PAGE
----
The Putin Moment
Not only did Vladimir Putin exhibit a new constructive role for Russia in 21st statecraft, sparing Syria and the Middle East from another cycle of escalating violence, but he articulated this Kremlin initiative in the form of a direct appeal to the American people.
There were reasons to be particularly surprised by this display of Russian diplomacy: not since Nikita Khrushchev helped save the world from experiencing the catastrophe of nuclear war in the Cuban missile crisis of 1962 by backing down and agreeing to a face-saving formula for both superpowers had Moscow distinguished itself in any positive way with respect to the conduct of international relations.
For Putin to be so forthcoming, without being belligerent, was particularly impressive in view of Obama’s rather ill-considered cancellation only a few weeks ago of a bilateral meeting with the Russian leader because of Washington’s supposed anger at the refusal of the Russian government to turn the NSA whistleblower, Edward Snowden, over to the United States for criminal prosecution under American espionage laws.
Finally, considering that Putin has much blood on his hands, given past policies pursued in relation to Chechnya and in the autocratic treatment of domestic political opposition, it was hard to expect anything benevolent during his watch.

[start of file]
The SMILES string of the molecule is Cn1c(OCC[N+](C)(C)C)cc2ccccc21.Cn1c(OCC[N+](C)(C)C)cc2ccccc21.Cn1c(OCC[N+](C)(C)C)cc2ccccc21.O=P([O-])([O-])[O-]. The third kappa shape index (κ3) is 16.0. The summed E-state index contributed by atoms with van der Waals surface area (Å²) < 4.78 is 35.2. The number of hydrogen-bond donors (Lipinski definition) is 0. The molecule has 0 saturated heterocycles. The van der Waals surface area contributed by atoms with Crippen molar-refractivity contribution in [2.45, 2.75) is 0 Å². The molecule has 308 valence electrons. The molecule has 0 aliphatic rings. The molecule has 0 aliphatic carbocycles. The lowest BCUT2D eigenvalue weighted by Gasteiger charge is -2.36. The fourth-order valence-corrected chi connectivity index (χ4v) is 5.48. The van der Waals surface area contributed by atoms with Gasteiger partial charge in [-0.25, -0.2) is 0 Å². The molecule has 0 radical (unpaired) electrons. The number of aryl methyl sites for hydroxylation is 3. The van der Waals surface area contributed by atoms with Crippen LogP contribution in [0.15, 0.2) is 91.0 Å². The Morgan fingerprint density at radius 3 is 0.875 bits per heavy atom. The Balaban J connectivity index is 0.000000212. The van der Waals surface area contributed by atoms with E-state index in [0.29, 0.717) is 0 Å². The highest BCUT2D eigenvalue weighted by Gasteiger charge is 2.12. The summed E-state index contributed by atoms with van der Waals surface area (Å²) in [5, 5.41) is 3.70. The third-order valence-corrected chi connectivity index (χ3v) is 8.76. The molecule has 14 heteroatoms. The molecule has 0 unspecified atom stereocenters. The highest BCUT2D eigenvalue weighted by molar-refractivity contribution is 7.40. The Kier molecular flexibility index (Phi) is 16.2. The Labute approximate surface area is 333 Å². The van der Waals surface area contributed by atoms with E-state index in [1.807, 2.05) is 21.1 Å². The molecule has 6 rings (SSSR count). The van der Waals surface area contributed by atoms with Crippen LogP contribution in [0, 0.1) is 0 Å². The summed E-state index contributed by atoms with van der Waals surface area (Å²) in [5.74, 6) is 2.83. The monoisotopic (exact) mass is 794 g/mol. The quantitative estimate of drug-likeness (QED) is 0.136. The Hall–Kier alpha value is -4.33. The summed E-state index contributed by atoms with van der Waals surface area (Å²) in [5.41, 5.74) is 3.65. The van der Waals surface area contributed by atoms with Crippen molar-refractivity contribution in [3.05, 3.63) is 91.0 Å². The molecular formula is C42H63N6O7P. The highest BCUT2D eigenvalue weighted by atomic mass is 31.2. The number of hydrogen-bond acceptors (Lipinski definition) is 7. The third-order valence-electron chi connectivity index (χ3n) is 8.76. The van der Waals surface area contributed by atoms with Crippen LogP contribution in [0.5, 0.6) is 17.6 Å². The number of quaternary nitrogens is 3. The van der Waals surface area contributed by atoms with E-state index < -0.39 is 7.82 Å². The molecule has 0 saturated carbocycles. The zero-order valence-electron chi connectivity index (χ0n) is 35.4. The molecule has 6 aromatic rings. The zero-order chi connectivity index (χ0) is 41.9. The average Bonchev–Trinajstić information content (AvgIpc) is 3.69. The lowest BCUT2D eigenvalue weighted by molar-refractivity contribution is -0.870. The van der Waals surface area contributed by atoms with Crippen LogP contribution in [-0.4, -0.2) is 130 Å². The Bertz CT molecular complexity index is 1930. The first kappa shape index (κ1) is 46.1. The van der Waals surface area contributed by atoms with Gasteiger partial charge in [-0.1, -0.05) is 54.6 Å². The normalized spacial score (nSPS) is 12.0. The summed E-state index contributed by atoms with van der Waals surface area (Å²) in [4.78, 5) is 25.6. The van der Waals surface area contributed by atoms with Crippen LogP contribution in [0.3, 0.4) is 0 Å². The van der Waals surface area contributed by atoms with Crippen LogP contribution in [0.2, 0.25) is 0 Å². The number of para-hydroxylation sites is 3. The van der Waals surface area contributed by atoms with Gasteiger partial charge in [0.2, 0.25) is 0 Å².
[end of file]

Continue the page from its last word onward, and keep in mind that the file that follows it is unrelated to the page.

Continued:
And so Putin is emerging as a virtual ‘geopolitical black swan,’ making unanticipated moves of such a major character as to have the potential to transform the character of conflict management and resolution in the 21st century.
It should be understood that Putin could have stayed on the sidelines, and benefitted from seeing Obama sink deeper and deeper into the Syrian quagmire, and instead he stepped in with a momentous move that seems to have served the regional and global interest.
Putin has explained in a coherent manner in his opinion piece that was published in the New York Times on September 11th (without invoking the symbolism of the twelfth anniversary of the 9/11 attacks) that his approach to Russian foreign policy relies on two instruments: soft power and economic diplomacy.
He acknowledged American leadership, but only if exercised within a framework of respect for international law and the UN Charter.
And he appropriately took issue with Obama’s sentiments expressed a night earlier to the effect that America in its leadership role had a unique entitlement to use force to overcome injustice in situations other than self-defense and even without authorization by the UN Security Council.
It was Putin, perhaps disingenuously, who claimed (quite correctly) that such a prerogative was “extremely dangerous.” He rejected Obama’s pretension that a unilateral discretion with respect to the use of force could be inferred from American exceptionalism.
Whether disingenuous or not, the requirement of a Security Council authorization for non-defensive uses of force, while sometimes preventing a peacekeeping response by the UN to certain tragic situations of civil strife and humanitarian crisis, overall contributed to finding diplomatically agreed upon solutions for conflict and enabled the UN (unlike the League of Nations) to persist despite severe tensions among its dominant members.